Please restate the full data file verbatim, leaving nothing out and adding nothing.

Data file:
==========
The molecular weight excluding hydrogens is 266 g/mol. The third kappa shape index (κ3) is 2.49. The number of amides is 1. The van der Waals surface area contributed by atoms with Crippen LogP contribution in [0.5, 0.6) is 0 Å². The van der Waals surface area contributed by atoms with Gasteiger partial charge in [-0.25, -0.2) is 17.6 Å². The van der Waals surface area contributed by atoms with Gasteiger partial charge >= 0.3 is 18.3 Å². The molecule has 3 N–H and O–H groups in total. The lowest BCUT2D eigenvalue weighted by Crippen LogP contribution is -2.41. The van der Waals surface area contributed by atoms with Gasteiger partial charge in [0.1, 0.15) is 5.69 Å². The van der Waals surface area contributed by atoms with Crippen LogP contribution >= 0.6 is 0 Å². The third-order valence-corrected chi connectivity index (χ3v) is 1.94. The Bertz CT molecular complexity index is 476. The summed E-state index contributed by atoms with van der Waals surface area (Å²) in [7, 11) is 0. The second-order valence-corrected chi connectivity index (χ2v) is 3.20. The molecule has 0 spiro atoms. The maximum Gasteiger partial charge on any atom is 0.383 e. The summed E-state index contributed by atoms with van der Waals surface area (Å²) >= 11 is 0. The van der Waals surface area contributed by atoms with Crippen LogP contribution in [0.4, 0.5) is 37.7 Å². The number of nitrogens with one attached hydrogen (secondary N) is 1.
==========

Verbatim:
The molecular weight excluding hydrogens is 266 g/mol. The third kappa shape index (κ3) is 2.49. The number of amides is 1. The van der Waals surface area contributed by atoms with Crippen LogP contribution in [0.5, 0.6) is 0 Å². The van der Waals surface area contributed by atoms with Gasteiger partial charge in [-0.25, -0.2) is 17.6 Å². The van der Waals surface area contributed by atoms with Gasteiger partial charge >= 0.3 is 18.3 Å². The molecule has 3 N–H and O–H groups in total. The lowest BCUT2D eigenvalue weighted by Crippen LogP contribution is -2.41. The van der Waals surface area contributed by atoms with Gasteiger partial charge in [0.1, 0.15) is 5.69 Å². The van der Waals surface area contributed by atoms with Crippen LogP contribution >= 0.6 is 0 Å². The third-order valence-corrected chi connectivity index (χ3v) is 1.94. The Bertz CT molecular complexity index is 476. The summed E-state index contributed by atoms with van der Waals surface area (Å²) in [7, 11) is 0. The second-order valence-corrected chi connectivity index (χ2v) is 3.20. The molecule has 0 spiro atoms. The maximum Gasteiger partial charge on any atom is 0.383 e. The summed E-state index contributed by atoms with van der Waals surface area (Å²) >= 11 is 0. The van der Waals surface area contributed by atoms with Crippen LogP contribution in [0.4, 0.5) is 37.7 Å². The number of nitrogens with one attached hydrogen (secondary N) is 1.